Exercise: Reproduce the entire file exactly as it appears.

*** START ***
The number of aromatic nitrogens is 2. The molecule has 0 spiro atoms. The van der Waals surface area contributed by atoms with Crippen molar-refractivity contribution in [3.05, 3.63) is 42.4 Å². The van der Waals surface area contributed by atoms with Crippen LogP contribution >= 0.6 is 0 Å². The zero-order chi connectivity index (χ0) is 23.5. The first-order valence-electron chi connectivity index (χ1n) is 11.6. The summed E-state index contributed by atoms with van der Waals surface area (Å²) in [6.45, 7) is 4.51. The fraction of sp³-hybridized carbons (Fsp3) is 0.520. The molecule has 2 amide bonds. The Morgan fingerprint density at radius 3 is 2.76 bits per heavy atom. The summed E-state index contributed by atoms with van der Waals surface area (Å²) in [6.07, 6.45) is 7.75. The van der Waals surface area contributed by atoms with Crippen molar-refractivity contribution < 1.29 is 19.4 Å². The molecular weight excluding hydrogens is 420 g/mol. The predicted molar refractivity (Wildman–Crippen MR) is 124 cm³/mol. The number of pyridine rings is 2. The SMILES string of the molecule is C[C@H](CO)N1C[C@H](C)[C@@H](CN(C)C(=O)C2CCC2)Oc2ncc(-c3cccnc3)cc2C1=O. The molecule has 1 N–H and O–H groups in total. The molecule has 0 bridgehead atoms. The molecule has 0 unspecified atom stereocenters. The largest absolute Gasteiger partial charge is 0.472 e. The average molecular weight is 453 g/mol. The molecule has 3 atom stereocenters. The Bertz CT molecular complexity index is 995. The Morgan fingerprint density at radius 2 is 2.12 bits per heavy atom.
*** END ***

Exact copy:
The number of aromatic nitrogens is 2. The molecule has 0 spiro atoms. The van der Waals surface area contributed by atoms with Crippen molar-refractivity contribution in [3.05, 3.63) is 42.4 Å². The van der Waals surface area contributed by atoms with Crippen LogP contribution >= 0.6 is 0 Å². The zero-order chi connectivity index (χ0) is 23.5. The first-order valence-electron chi connectivity index (χ1n) is 11.6. The summed E-state index contributed by atoms with van der Waals surface area (Å²) in [6.45, 7) is 4.51. The fraction of sp³-hybridized carbons (Fsp3) is 0.520. The molecule has 2 amide bonds. The Morgan fingerprint density at radius 3 is 2.76 bits per heavy atom. The summed E-state index contributed by atoms with van der Waals surface area (Å²) in [6.07, 6.45) is 7.75. The van der Waals surface area contributed by atoms with Crippen molar-refractivity contribution < 1.29 is 19.4 Å². The molecular weight excluding hydrogens is 420 g/mol. The predicted molar refractivity (Wildman–Crippen MR) is 124 cm³/mol. The number of pyridine rings is 2. The SMILES string of the molecule is C[C@H](CO)N1C[C@H](C)[C@@H](CN(C)C(=O)C2CCC2)Oc2ncc(-c3cccnc3)cc2C1=O. The molecule has 1 N–H and O–H groups in total. The molecule has 0 bridgehead atoms. The molecule has 0 unspecified atom stereocenters. The largest absolute Gasteiger partial charge is 0.472 e. The average molecular weight is 453 g/mol. The molecule has 3 atom stereocenters. The Bertz CT molecular complexity index is 995. The Morgan fingerprint density at radius 2 is 2.12 bits per heavy atom.